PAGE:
Tag: friendship

“Indian Student Association Spotlight – A President’s Perspective” by Yamini Vyas

Throughout my elementary, middle, and even high school days, my father would always joke: “Yamini for President!” Of course his joke was fully laced with seriousness, but to my immensely shy and introverted self, the idea was seemingly impossible. Fast-forward through years of me working through my public speaking anxiety and sharpening my leadership skills to this year, where I have the privilege of serving as President for UD’s Indian Student Association (ISA). After enrolling in the Honors College, one of the first things I looked into during my freshman year was becoming a member of this organization. And sophomore year, as I aimed to be more involved, I  effectively became ISA’s Treasurer. 

ISA aims to facilitate understanding between students to cultivate meaningful, lasting relationships among community members of all different backgrounds. We promote social and cultural activities originating from all over India, ranging from Punjab to Tamil Nadu. And although it is referred to as the “Indian” Student Association, we house an all-inclusive environment where any student can be a member regardless of their cultural heritage. While this is not an exhaustive list of our events and celebrations, below are some of our most prominent and memorable ones that you won’t want to miss.   

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“On Doing Things Alone” by Nadya Ellerhorst

As we approach the spring semester’s grand finale, with final RSO meetings and bouncy house-laden end-of-the-year events,  it’s really hard to feel alone, especially with everyone having the shared experiences of preparing for finals while trying to conclude things on a fun note.

I definitely consider myself the type of person who actively tries to make time to go to as many events on campus as possible throughout the year. Doing so is a great way to take a break from academics and to have memorable, enriching, potentially eye-opening experiences, be it at a theater performance or a guest lecture. I’d be lying if I said that I didn’t appreciate the occasional freebie, either. Sometimes, however, attending such events solo can prove to be a challenge.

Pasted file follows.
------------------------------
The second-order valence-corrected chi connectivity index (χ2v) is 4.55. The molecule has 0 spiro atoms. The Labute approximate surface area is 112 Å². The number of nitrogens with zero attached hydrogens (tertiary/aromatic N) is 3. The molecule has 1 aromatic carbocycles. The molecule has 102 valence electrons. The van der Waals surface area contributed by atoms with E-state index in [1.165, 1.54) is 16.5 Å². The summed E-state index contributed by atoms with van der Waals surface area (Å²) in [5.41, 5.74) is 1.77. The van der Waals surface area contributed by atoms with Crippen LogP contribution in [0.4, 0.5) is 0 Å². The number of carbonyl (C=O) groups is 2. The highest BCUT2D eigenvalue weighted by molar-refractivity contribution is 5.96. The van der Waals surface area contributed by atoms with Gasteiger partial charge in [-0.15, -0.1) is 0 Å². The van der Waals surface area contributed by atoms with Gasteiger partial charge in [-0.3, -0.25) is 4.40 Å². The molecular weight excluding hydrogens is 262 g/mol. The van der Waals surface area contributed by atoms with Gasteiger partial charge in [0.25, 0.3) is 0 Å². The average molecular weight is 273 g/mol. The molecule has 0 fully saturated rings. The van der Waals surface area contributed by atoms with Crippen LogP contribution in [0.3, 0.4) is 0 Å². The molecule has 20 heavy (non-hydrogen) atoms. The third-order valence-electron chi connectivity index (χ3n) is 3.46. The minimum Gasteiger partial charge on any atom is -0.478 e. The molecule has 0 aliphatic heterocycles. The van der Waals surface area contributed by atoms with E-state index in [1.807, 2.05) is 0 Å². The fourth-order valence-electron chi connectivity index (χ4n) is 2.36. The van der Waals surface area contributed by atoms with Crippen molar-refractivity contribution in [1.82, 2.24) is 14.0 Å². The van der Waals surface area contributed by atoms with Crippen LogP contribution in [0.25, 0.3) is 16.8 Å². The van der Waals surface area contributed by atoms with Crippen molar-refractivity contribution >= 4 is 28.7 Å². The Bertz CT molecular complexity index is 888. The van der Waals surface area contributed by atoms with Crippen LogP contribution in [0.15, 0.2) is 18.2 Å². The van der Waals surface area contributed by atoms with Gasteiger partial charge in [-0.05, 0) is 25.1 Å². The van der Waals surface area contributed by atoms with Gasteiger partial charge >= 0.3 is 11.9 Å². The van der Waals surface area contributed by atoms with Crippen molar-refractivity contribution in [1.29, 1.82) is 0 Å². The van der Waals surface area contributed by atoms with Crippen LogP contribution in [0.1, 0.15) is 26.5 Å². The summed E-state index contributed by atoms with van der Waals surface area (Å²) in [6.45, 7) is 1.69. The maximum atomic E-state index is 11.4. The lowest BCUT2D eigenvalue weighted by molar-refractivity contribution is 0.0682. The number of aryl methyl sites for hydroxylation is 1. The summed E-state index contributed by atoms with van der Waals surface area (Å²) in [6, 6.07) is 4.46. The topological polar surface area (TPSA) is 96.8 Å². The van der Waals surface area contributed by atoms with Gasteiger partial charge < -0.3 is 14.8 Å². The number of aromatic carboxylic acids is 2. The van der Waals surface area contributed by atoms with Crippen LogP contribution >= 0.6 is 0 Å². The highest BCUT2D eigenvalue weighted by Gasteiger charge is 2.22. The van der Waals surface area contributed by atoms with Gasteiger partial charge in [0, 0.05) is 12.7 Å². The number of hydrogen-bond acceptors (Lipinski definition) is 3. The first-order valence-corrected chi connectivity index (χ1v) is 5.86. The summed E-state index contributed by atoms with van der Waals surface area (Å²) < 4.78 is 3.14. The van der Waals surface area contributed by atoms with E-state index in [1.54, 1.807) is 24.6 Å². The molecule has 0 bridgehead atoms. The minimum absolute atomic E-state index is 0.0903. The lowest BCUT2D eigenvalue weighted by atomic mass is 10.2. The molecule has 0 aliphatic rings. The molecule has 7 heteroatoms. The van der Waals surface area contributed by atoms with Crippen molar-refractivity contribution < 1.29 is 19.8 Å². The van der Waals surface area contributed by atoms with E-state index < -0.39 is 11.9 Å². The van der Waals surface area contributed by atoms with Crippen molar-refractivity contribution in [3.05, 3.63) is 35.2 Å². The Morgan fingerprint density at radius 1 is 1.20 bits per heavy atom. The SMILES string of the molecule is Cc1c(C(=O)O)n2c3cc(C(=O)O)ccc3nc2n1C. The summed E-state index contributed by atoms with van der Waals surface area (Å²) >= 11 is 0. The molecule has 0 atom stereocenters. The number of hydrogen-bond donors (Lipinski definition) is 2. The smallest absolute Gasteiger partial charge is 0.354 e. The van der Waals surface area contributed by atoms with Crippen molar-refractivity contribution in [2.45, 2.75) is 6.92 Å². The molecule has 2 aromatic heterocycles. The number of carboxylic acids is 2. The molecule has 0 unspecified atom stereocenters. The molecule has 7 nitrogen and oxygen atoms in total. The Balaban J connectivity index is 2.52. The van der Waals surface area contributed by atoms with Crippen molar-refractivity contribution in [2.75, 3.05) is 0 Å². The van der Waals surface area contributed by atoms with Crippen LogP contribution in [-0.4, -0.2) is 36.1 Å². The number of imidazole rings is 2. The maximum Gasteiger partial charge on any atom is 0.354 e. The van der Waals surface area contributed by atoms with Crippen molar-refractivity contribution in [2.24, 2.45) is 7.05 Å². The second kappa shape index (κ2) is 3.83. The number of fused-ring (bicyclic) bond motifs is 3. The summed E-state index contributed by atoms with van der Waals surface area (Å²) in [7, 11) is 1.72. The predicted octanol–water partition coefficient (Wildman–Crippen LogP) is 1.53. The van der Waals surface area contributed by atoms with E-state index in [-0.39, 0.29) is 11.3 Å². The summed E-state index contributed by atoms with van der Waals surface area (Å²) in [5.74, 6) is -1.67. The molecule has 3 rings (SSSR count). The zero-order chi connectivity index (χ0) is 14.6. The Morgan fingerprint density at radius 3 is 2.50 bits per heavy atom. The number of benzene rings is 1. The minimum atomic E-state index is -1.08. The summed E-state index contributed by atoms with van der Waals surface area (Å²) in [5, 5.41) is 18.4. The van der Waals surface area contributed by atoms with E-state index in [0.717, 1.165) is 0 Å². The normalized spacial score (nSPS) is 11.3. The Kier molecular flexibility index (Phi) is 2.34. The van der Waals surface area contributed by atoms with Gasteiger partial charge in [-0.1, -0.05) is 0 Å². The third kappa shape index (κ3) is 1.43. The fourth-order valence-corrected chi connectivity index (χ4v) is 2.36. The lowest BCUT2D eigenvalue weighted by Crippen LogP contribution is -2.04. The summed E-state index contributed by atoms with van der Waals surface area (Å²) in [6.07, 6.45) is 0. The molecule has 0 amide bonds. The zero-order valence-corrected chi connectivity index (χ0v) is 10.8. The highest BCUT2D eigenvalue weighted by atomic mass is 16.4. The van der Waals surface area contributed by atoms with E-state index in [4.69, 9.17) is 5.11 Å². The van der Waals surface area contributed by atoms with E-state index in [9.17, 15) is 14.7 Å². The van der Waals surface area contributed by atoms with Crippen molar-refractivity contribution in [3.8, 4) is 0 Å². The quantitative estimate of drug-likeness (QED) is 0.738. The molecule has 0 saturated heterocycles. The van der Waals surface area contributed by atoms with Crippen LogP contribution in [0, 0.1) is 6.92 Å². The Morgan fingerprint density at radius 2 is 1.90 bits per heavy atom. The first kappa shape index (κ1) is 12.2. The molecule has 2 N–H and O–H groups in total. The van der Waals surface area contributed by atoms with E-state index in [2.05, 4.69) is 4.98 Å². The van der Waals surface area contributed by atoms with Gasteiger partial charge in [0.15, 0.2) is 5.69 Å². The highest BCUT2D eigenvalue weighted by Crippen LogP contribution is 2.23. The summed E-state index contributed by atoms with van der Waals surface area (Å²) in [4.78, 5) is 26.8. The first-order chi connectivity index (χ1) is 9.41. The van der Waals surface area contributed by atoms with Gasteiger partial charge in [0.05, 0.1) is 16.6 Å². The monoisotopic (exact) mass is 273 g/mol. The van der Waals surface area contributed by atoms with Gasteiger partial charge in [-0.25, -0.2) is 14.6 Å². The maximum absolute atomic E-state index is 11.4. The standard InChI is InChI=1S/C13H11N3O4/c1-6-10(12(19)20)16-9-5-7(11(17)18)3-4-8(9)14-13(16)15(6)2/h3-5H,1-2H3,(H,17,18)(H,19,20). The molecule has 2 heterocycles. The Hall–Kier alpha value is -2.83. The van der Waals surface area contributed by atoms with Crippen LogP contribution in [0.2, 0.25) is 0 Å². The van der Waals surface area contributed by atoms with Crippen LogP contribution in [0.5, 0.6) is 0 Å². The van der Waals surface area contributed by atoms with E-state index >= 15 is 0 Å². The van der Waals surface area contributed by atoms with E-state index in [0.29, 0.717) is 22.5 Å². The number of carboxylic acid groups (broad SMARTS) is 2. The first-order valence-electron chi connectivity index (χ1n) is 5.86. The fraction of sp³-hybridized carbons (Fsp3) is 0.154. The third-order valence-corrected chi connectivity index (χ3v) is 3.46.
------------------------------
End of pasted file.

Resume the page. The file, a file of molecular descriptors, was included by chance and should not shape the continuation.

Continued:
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“To Overthink or To Oversimplify” by Yamini Vyas

Whether I like to admit it or not, I am very much the type of person to overthink. As an Honors business student with many responsibilities, I tend to rely heavily on set schedules, definitive answers, and clear outcomes. And if anything begins to come undone, my composure seems to slowly unravel as well. A plethora of what-ifs overshadows the detailed plans that were once finalized in my mind. Everything could go wrong, right? 

Whether he likes to admit it or not, one of my closest friends is very much the type of person to oversimplify. As an Honors pre-med student with many responsibilities, he tends to go with the flow. And if anything begins to come undone, his composure stays fixed, slowly accepting what comes his way as is. Why worry when everything could still go right? 

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“When College Becomes Home” by Nadya Ellerhorst

It was a normal Winter Session-at-home sort of day, a cold, overcast Ohio morn’. All of my non-UD friends were already back on their respective campuses. My UD pals were hours away. Getting the mail had become the main point of excitement in my day.

As I searched the house for something — I don’t quite recall what — I suddenly heard myself saying, “Oh no, I left [insert mundane object] back home!”

But wait a second — I was home, wasn’t I?

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“‘Galaxy Quest’ and Friendship” by Raktim Basu

To the uninitiated, franchises like Star Trek and Star Wars may seem expansive, inflated, and mystical. There are a thousand different worlds, names, events, books, TV shows, lore bits, and who knows what else? To those who aren’t experienced in the extensive lore of space science fiction, it’s confusing. And to those who have friends who know about these franchises?

Well, good luck trying to keep up in conversation because you know as well as I do that said conversation will stop making sense in T-minus two minutes. 

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